My Marquis Lunch Restaurant Chain Story, by Judy Malooly Joyce
Marquis Lunch restaurants were located in many north side Chicago neighborhoods, at busy corners where the bus, streetcar lines, and “L” (that is the elevated and subway trains) met and where shoppers found department stores, bakeries, delicatessens, small retailers, shoe stores, movie theaters and more in each neighborhood, long before shopping malls existed. The last name of the owners and restaurant name was pronounced as written or phonetically as “Mark-wis”, not as a French name.
Marquis Lunch cafeteria stores were popular from 1915 through1962 for good homemade food, cleanliness and courteous service, in addition to being open seven days a week, 24 hours a day. Each location looked exactly the same: white subway tile on the walls, small white floor tiles accented with black tiles, bentwood chairs at white marble topped tables and additional tall marble top tables with high swivel stools, both bolted to the floor. Each location was housed in a (usually double) storefront having clear windows so the entire restaurant could be seen from the sidewalk and street. The only exception to the window being clear was a large black and white clock reading “Time for Lunch” in place of its numbers at the window’s center.
My father, Bill Malooly, worked at the Marquis restaurants from about 1929, when he was in high school at DePaul, until 1953 (when I was 12 years old), after having been the general manager of all the Marquis Lunch locations for as long as I could remember. A friend of his in high school was Howard Marquis (the son of one of the founding Marquis brothers), and they both began working at Marquis Lunch moving into different positions as they became available. Young Howard did not stay with the restaurants full time as my father did; ultimately my father became the general manager for all of the twelve Marquis Lunch restaurants. Howard did continue to do some work as it was his family’s business – in fact he was the editor for the company’s 1940 “Hospital for Hire” booklets.
In celebration of the company’s 25th anniversary, an internal booklet “Hospital for Hire” was written and printed each month in that anniversary year of 1940. The booklets contained a history of the company, jokes, articles for and by employees and information on the best way to do a job, make the best coffee, how the dairy and meat arrived at each location, the averages of the company bowling teams, softball winners, etc. and the Marquis Company’s platform (today it would be known as a mission statement). (Read the text of the first mission statement, after the photo, below.)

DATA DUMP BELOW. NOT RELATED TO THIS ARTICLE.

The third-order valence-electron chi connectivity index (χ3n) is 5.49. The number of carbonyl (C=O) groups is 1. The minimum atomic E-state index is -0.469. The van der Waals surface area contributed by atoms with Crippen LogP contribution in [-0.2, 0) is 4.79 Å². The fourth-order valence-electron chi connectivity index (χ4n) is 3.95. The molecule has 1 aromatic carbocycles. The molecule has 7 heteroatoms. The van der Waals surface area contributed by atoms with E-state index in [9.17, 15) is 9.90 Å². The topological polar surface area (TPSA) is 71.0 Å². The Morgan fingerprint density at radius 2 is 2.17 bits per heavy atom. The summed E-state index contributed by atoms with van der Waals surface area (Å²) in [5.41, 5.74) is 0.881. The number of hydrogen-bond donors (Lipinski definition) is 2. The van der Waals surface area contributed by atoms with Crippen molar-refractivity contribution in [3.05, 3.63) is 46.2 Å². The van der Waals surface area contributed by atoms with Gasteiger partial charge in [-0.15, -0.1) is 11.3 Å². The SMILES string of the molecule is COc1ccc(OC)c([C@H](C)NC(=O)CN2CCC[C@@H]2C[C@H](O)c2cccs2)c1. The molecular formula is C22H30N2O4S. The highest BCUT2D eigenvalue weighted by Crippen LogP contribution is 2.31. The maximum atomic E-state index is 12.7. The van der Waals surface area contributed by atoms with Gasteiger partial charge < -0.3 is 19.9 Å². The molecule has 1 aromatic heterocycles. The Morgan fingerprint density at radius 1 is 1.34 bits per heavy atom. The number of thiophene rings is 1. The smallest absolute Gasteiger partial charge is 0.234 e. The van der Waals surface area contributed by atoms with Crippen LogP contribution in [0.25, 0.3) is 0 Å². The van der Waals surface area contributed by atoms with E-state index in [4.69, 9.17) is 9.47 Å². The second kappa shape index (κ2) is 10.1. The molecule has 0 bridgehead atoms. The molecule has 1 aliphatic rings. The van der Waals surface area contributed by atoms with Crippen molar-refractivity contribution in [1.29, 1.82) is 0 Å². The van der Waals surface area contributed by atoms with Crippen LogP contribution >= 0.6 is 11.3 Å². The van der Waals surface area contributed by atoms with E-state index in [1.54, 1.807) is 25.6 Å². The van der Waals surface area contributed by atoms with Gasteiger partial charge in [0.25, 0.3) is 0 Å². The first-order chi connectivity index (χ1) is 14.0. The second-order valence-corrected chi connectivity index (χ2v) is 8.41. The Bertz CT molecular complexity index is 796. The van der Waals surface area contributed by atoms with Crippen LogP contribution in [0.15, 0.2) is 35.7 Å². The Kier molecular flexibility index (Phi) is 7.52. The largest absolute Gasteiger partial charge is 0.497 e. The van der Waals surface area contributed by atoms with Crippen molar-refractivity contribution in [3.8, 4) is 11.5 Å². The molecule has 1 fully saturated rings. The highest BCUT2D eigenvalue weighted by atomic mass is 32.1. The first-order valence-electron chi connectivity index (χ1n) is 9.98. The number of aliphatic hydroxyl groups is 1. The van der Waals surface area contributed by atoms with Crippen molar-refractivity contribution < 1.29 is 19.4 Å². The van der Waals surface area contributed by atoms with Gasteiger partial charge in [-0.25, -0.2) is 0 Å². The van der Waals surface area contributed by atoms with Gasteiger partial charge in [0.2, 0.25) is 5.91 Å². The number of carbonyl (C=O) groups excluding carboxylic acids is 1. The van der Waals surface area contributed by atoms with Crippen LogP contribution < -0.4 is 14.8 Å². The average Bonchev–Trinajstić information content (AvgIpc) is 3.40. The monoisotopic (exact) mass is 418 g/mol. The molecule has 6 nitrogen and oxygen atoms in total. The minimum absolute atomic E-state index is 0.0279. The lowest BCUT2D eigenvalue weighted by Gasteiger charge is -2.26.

Once or twice a year our family was invited to an upscale restaurant dinner with Clif Marquis (the originator of Marquis Lunch) and his wife, Lu. The dinners were always special and fancy for a little girl, with Clif ordering me a kiddie cocktail and squiring me to an upscale restaurant as his “date.”
Our family of four often ate at one of the Marquis Lunch locations due to their great locations in shopping areas serviced by public transportation. My mother, brother and I would take the bus to shop, go to the doctor, etc., then would meet my dad at the restaurant close to where we were. He would make sure that particular location was his last restaurant stop of the day and we could drive home with him after dinner. I recall that my brother and I always ate the same entrée, a hot beef sandwich with lots of really good gravy, which was one of the staples not changing daily. All the countermen, cleaning porters, courtesy women refilling coffee, chef in the back, etc. made us feel special and important.
As a matter of fact, my parents originally met at the Marquis Lunch at 2365 Lincoln Ave., which was at the major corner of Lincoln, Fullerton and Halsted streets in the Lincoln Park area of Chicago. My mother was a receptionist at a nearby doctor’s office and often went to lunch at that Marquis Lunch location and the rest, as they say, is history.
My father, on occasion, went into the office on a Saturday afternoon, when it was less hectic to get paper work done (at 2652 W. Montrose). Sometimes I would go with him and played secretary outside his office. At the same location was the company laundry, bakery, maintenance department, garage for their company trucks, a large accounting office in addition to a grassy area with a fish pond and a seating area inside the “L” shape of the buildings. One of the best parts of an office visit for us as children was going into the big bakery where the bakers made sure we got our favorite sweet rolls to eat in addition to insisting we each take a bag full home. I have not had any as good as that again!
From 1954 until his retirement my father managed several upscale restaurant locations and large corporation cafeterias and executive dining rooms, with his last work location being Evanston Hospital. One day while at the hospital, the name Lu Marquis appeared on a patient list! He had been out of touch with the Marquis family for many years and was delighted to see Lu Marquis, Clif’s wife, as she had always been a real favorite of my dad and our family. He, of course, was unhappy to find that she was ill on and off from that time forward, but they did renew their friendship. Her husband, Clif, and his brother, Don had passed away years before.